We have also helped to empower girl students through the Fair and Lovely (FAL) Foundation by granting a number of scholarships. In 2015, FAL Foundation partnered with edX to promote access to quality higher education and skills for women across India. edX is a non-profit online learning destination founded by Harvard University and MIT. This partnership will leverage edX’s online courses to provide a holistic, career guidance-driven learning to enable higher employability for young women.

Since the launch of USLP, we have learnt how sustainability drives business growth. We are making good progress in areas under our direct control – that is, reducing environmental impact in our manufacturing units but we continue to face challenges in the areas outside our direct control – that is, creating consumer behaviour change. We recognise that businesses can play a bigger role in addressing societal challenges. We are keen to expand our efforts in key areas by leveraging our expertise and working collaboratively to make a significant difference to society while helping our business grow.

The government is playing a pivotal role in scaling up WASH initiatives. The Centre is now considering a proposal to mandate companies to spend 30 per cent of their Corporate Social Responsibility (CSR) funds on projects supporting ‘Swachh Bharat Abhiyan’. Different stakeholders will have varying views on this proposal, which is understandable. But one thing is certain – businesses cannot flourish in an ailing society. Our experience in the last six years has shown that when sustainability is made integral to how we do business, it drives business growth and helps address societal challenges.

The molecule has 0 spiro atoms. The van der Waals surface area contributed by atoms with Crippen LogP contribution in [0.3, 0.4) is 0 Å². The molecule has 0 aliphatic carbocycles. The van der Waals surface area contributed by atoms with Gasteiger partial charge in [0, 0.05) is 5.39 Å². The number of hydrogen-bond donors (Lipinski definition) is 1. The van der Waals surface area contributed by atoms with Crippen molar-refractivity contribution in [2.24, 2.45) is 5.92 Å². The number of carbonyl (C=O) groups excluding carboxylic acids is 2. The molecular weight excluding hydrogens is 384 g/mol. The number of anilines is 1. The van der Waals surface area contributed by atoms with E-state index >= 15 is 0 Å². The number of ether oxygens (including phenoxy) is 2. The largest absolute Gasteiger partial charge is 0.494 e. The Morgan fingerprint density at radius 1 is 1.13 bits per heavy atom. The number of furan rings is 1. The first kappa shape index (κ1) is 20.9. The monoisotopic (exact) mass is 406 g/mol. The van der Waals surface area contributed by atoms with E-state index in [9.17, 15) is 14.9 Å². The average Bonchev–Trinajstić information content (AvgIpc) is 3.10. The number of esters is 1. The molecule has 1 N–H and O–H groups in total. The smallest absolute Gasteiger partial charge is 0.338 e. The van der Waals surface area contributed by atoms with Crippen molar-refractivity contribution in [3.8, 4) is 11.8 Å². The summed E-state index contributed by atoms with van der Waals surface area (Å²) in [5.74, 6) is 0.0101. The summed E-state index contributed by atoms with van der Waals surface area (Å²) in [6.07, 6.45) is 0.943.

If this win-win perspective is embraced by all businesses, a mandate to invest a certain amount of a company’s CSR budget would not be necessary in the first place.

Prasad Pradhan, Head, Sustainable Business & Communications - Hindustan Unilever Limited (HUL)Prasad Pradhan is Head, Sustainable Business & Communications at Hindustan Unilever Limited (HUL) and Director, Sustainable Business & Communications, South Asia, Unilever.

About the Author: Prasad Pradhan